Judy Garland and Noël Coward Let Loose

In this excerpt from Judy Garland on Judy Garland: Interviews and Encounters, two of the greatest showbiz legends ever talk about the agony, the ecstasy, and the wilted lettuce of a life in the spotlight.

BY Advocate.com Editors

August 14 2014 6:00 AM ET

NC: You can’t have secrets from them. If your mother happens to be an actress, you’ve got to take it on the jaw and understand that you’re the daughter of an actress. ...

JG: And you know, it isn’t a bad atmosphere. It’s fun for our children to go to the theater. And I think that as long as I have a good relationship with them and our home life is a good one, the entertainment world can’t possibly hurt them. I don’t know whether any of them will become entertainers or not. We’ll see. My oldest daughter, Liza, is talented and sort of stuck on the business.

NC: I’d love to see Liza.

JG: She started to dance when she was five.

NC: And you encouraged it?

JG: Yes. And she’s a brilliant dancer, really. But now she has grown up with the best of — of talents. She has seen you. Her father, who is a very, very talented man, has exposed her to the best of the theater, so she does have taste and she does have a talent. Now she’s in summer stock. My other daughter, Lorna — she’s eight — is the Gertrude Lawrence of Hyannis Port. She’s just impossible, and the most beautiful creature who has ever lived, I think. And she’s so shocking and bright and cunning and hep. She’s such a great actress that we don’t know what we’re going to do with her. We really don’t. I’m sure she’s going to turn into something important. I don’t have any idea at all what it will be, but it will be startling and flamboyant and — But I’m taking over the whole darn conversation.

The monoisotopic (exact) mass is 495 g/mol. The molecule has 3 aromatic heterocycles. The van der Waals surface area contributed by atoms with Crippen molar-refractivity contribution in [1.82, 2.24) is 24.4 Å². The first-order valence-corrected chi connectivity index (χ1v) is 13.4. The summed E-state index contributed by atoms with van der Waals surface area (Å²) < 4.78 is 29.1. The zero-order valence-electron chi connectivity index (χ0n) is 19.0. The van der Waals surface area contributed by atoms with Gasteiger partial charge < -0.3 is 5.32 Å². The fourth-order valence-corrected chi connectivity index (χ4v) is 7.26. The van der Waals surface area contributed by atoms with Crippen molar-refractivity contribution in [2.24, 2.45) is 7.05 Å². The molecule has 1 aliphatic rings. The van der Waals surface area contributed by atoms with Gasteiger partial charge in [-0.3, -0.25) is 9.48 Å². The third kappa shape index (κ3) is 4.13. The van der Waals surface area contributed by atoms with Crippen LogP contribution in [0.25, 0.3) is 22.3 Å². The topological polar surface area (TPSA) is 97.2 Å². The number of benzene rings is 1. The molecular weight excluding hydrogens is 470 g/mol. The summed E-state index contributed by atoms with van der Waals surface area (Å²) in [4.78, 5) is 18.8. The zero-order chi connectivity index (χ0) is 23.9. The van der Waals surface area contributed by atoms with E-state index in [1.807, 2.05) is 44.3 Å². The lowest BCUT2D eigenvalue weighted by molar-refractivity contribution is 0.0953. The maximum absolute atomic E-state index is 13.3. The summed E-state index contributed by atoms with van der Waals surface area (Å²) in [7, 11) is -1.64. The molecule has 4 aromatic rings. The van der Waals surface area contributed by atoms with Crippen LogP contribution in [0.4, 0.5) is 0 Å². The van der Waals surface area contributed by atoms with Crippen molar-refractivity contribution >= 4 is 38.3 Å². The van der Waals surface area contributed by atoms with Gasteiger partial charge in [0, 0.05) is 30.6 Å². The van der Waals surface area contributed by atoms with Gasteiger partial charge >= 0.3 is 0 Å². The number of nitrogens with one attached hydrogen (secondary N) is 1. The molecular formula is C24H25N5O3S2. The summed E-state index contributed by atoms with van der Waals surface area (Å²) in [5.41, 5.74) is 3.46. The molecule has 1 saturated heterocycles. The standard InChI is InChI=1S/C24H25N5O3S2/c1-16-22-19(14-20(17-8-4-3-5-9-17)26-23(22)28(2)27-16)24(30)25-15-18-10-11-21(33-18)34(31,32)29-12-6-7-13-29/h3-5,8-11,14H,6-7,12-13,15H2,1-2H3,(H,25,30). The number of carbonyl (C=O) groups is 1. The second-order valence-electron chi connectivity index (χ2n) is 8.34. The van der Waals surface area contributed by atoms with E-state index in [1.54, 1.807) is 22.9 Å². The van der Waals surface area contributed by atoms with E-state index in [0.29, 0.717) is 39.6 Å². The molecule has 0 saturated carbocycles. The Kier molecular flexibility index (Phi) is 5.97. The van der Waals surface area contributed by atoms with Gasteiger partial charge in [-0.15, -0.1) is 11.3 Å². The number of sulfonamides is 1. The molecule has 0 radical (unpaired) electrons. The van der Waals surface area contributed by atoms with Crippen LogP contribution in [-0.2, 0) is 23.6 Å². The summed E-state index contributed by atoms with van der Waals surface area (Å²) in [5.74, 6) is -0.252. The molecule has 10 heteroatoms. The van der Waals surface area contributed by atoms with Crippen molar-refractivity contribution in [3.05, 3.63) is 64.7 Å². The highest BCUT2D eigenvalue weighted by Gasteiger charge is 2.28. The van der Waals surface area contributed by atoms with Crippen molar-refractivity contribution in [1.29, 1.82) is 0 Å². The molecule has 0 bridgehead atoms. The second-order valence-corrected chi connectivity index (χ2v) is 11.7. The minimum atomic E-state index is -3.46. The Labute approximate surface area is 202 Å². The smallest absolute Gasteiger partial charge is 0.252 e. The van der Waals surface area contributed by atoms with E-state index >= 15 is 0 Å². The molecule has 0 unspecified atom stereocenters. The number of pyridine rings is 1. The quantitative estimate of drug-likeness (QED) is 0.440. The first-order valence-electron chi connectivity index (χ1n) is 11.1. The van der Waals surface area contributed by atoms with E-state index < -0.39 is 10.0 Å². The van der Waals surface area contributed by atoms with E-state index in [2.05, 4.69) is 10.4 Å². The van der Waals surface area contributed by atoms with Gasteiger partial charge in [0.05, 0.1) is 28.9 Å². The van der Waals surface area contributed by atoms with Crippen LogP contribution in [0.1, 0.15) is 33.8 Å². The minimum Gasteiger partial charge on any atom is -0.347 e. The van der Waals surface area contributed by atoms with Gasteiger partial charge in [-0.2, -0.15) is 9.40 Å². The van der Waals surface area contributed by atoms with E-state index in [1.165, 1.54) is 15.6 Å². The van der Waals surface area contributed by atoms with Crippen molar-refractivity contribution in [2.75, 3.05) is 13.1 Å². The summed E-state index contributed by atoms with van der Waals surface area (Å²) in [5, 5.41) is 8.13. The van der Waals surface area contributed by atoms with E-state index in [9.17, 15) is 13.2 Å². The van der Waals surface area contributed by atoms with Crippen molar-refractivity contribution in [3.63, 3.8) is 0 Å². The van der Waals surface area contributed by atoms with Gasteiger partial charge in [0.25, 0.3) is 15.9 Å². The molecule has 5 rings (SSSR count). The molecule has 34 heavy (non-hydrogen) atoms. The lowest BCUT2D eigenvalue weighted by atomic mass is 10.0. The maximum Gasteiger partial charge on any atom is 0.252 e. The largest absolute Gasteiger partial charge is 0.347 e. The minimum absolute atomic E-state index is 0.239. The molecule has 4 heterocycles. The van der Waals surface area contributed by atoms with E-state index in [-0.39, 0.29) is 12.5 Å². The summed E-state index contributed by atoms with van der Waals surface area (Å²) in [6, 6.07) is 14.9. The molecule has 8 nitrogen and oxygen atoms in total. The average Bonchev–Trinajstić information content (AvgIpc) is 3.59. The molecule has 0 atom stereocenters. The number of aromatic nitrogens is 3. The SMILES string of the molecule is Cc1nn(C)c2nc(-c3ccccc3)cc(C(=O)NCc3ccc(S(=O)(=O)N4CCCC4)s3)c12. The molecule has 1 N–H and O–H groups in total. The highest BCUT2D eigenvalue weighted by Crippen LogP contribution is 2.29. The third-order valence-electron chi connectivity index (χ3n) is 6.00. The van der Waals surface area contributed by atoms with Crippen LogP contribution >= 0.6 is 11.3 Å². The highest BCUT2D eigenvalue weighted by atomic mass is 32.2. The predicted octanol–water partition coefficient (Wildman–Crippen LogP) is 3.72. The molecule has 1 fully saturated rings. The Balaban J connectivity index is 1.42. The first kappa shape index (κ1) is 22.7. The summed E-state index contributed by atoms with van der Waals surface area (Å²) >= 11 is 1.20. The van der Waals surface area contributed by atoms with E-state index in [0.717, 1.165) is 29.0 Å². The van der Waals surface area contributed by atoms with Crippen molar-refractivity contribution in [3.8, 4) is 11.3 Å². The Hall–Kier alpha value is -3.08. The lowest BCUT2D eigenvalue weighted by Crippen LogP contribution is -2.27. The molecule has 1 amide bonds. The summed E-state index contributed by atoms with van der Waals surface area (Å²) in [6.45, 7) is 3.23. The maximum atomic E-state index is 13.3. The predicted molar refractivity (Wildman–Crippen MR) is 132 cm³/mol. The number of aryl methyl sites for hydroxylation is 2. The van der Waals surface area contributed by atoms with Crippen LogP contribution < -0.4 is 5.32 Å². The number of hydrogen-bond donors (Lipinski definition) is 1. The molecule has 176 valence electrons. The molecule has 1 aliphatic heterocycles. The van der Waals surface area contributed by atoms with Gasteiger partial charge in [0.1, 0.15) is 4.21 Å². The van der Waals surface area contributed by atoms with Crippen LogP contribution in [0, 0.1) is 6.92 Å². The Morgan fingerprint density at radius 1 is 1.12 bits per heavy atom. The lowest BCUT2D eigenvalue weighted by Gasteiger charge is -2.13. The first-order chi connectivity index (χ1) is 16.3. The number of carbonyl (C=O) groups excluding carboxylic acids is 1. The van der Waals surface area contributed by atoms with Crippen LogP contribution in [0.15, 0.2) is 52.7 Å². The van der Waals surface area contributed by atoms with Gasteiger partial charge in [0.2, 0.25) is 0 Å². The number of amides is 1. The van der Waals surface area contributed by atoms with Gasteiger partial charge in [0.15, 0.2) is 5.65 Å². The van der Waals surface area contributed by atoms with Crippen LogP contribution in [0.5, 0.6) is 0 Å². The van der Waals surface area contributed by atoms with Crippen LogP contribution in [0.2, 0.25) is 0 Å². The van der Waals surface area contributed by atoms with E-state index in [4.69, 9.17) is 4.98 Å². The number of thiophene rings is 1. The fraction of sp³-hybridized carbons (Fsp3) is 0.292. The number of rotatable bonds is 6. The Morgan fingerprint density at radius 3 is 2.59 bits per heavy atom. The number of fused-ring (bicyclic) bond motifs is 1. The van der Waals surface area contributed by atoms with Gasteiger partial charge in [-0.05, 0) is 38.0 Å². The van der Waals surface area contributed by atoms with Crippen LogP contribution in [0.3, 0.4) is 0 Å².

NC: No, darling, you should.

JG: It’s funny how Liza is so much like me, a quietness much of the time, a little sedentary, and Lorna is just the opposite, a mercurial child.

NC: When I saw you first, Judy, you were a little girl, although you talk about the vaudeville and all those things ... But of course, that is the way to learn theater, and not acting school — playing to audiences, however badly.

JG: Trial and error. Trial and error.

NC: Whenever I see you before an audience now, coming on with the authority of a great star and really taking hold of that audience, I know that every single heartbreak you had when you were a little girl, every number that was taken away, every disappointment, went into making this authority.

JG: Exactly. Exactly, and it’s all — it sounds like the most Pollyanna thing to say, but it is truly worth it — the heartbreak and the disappointments — when you can walk out and help hundreds of people enjoy themselves. And this is only something you can learn through trial and error.

NC: Nobody can teach you ... no correspondence courses, no theories, no rehearsals in studios.

JG: No, you can only learn in front of an audience.

NC: And if there are people who cannot withstand these pressures, and if they are destroyed by these pressures, then they are simply no good and are just as well destroyed.

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